Thursday 29 June 2023

Why didn't I achieve my goal?

“No one can hit their target with their eyes closed.”

- Paulo Coelho

At the beginning of the month, I set myself a goal. 

The goal was to finish a certain number of Pomodoros during the month. The details of how many, doesn’t really matter. For a long time now, I’ve measured the number of Pomodoros I complete in a day, a week, a month, etc. 

I set off with good intentions and a quiet confidence that I'll achieve my target. 

As I near the end of the month, it becomes obvious that things are not going well. By the end of the month, I’d completely failed to achieve it. In fact, I’ve achieved less than half the number I set as a goal.

So what? It happens. But does it have to? 

All data is good data, and perhaps this is just the stepping-stone I need. I attempt to figure out what went wrong. It’s a lot more fun to be successful than unsuccessful, at whatever it is you is trying to accomplish. 

Was the goal even achievable? Stretch goals are good, impossible goals are less motivating. 

Had I kept it in front of me during the month? Well, yes and no. I’d measured my Pomodoros every day, but if the information had been compelling enough, I would have reacted much earlier. By the time I’d realised I wasn’t completing enough Pomodoros, it was too late - I couldn’t get back on track.

What had gone wrong with my reporting? Why didn’t my data persuade me to act sooner?

The answer lies in the type of analytics I was looking at. I was reporting on how many Pomodoros I had done in a day, and week, or a month. I could compare to previous days, or weeks, months, and even years. I could look at trends and make comparisons.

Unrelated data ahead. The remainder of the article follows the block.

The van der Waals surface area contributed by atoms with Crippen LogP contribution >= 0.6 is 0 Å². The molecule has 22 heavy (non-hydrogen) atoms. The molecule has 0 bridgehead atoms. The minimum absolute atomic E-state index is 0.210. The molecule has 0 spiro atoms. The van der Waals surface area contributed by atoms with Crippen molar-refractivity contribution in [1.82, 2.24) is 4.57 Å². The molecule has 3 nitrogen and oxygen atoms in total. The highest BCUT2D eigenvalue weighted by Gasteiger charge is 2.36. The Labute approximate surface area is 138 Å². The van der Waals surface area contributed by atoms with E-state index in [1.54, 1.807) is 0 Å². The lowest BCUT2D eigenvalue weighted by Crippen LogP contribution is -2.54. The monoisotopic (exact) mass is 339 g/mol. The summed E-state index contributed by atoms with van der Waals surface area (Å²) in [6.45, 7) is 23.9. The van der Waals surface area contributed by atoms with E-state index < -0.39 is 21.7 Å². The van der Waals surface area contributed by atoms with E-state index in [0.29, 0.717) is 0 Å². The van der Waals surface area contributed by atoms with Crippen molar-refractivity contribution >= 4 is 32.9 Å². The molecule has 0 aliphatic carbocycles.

But none of my data told me WHY these things were happening. Why could I achieve more on one day than other?

The report I was using was descriptive, that is it reported faithfully what had happened. It might have had trends and comparisons, but it was still just descriptive.

What I need is diagnostic reporting. I need some insight into why some days are better than others. What factors make it more likely that my day will go well, and what are the danger signs that things are going off the rails. Diagnostic analytics reports on the factors that affect the outcome.

How do we know whether our analytics are descriptive, or diagnostic?

Descriptive analytics aggregates and compares data to understand trends and relationships. Achieving 15 Pomodoros in a day is descriptive. As is achieving 4 Pomodoros in a day (it happens).

Diagnostic analytics uses additional data to understand why it happened. An urgent deadline, and no appointments might be the explanation for completing 15 Pomodoros in a day. Back-to-back meetings and starting work late might explain 4 or less Pomodoros in a day.

Descriptive and diagnostic analytics can be used together or separately, and it’s worth knowing the difference between them.